Saturday, November 30, 2013
There's not a lot of color in this album.
Stamped on the back of all prints, "THIS IS A KODACOLOR PRINT MADE BY EASTMAN KODAK COMPANY . REGIS. U.S. PAT OFF Week of July 11, 1955 VI PA 2"
At least we have a date when these prints were made, and more than likely they were printed sometime within a month or two of when the pictures were taken. I've been trying to do some research on the meaning of "VI" and PA" Having grown up in Pennsylvania, I can't help but going to "PA" for, well PA. But then I think about the "VI" and then it doesn't make so much sense.
Click on army hospital collection in labels to bring up the whole lot.
Thursday, November 28, 2013
Wednesday, November 27, 2013
It looks like the guys had a bit of leave coming. They're still in hospital, though, as will be seen in upcoming posts. I still think they are patients in a psychiatric ward. When these were taken it was called shell shock. Today it's PSTD, post traumatic stress disorder.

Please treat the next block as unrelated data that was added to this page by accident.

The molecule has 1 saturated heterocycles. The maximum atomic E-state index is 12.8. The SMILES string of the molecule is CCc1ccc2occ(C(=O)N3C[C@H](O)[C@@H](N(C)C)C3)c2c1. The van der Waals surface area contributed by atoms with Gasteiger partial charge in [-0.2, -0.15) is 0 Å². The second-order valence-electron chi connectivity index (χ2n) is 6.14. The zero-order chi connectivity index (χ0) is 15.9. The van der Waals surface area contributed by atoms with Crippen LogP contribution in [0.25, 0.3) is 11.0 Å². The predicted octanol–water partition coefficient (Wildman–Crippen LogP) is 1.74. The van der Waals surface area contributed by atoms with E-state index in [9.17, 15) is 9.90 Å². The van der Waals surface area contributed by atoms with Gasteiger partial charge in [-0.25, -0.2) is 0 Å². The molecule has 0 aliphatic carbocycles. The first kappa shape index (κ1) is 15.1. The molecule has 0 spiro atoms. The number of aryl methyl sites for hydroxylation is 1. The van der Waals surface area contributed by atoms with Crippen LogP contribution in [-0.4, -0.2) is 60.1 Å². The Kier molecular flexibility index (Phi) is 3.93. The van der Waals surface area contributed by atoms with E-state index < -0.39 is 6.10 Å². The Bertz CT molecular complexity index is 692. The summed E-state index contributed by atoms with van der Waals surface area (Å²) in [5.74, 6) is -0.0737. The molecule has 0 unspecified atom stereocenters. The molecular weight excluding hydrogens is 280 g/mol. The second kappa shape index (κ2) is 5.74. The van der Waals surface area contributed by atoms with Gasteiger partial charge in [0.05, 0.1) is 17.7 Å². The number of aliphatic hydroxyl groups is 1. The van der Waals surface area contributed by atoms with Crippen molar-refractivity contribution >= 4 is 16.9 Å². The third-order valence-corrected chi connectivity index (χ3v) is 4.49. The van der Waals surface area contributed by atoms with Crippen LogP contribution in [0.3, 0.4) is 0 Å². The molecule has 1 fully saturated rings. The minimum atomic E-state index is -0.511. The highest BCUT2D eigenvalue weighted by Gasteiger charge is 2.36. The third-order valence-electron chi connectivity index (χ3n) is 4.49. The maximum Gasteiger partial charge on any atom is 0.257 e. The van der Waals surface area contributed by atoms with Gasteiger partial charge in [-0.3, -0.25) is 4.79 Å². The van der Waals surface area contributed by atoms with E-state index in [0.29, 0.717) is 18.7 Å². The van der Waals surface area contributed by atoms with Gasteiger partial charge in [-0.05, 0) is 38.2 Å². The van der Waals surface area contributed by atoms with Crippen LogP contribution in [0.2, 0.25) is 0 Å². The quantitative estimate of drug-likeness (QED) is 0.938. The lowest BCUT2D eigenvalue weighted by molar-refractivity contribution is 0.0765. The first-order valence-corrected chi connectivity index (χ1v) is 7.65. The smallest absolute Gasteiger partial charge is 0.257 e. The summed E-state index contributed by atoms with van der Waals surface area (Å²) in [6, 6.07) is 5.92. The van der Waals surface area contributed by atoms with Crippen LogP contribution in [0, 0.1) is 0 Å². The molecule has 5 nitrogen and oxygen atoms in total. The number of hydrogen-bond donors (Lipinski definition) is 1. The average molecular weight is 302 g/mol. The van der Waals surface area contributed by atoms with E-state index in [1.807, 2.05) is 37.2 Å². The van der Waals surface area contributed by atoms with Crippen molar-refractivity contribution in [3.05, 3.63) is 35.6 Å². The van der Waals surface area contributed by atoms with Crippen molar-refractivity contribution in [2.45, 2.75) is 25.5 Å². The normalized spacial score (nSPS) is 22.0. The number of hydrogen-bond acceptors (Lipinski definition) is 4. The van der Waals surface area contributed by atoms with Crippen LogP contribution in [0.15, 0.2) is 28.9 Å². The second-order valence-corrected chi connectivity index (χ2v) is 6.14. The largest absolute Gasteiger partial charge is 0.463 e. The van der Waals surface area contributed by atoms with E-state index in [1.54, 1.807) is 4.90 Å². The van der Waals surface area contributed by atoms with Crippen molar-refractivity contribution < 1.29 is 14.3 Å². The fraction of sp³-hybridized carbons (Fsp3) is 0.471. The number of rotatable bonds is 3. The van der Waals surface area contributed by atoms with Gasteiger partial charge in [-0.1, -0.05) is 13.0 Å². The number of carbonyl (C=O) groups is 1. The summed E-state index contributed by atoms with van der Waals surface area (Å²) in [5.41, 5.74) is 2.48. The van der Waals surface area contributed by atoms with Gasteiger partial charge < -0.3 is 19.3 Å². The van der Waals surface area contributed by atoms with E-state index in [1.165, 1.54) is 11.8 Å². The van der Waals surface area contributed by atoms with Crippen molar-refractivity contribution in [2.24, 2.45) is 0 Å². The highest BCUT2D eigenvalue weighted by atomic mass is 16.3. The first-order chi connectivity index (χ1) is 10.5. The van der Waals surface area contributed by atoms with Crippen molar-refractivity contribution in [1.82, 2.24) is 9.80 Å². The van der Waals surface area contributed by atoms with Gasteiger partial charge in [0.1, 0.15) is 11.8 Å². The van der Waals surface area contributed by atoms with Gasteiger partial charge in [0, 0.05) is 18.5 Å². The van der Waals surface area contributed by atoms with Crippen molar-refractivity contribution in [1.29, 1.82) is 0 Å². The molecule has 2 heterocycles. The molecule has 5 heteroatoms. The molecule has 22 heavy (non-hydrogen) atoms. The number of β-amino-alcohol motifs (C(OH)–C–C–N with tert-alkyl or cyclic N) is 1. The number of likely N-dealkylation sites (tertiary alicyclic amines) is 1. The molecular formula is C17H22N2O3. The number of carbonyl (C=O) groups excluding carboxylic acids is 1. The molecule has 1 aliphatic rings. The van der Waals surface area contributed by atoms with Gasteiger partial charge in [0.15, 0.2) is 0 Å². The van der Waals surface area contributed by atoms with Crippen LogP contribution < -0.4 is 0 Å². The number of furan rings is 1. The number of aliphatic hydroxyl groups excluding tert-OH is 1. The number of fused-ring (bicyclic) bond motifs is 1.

Click on army hospital collection in the labels section to bring up the whole collection. Still lots to go.
Tuesday, November 26, 2013
Monday, November 25, 2013
It wasn't really a book. Back when I worked in photo labs, we had what we called The Big Book of National Identity Cards. What it really was, was a collection of xerox sheets and computer print outs with specifications for various government IDs. In a nut shell, if someone was visiting L.A. from Burkina Faso, and they lost their identity card, we could look it up and make them new photos. After that, they were on their own, of course, and I always had a bad feeling that some of those lost papers was a solid basis for an asylum request. After all, who wants to cross a Stan or two?
Sunday, November 24, 2013
Woe is me. Between my ongoing financial problems and my off again on again car problems, I haven't been backpacking in years. Finally, I thought I had a solution. Since I probably won't be working next week, I thought I could take the commuter train from my Los Angeles neighborhood to Acton at the edge of the Antelope Valley, walk back to a trail head in the Angeles National Forrest, and then walk a series of trails to Pasadena, and then a bus home. But then it snowed in our local mountains. Good for the skiers and snow boarders, but not so good for me. I've hiked in snow before, but without knowing the accumulation, and with only a week, well what should have been a six to seven day walk could have ballooned into something much longer.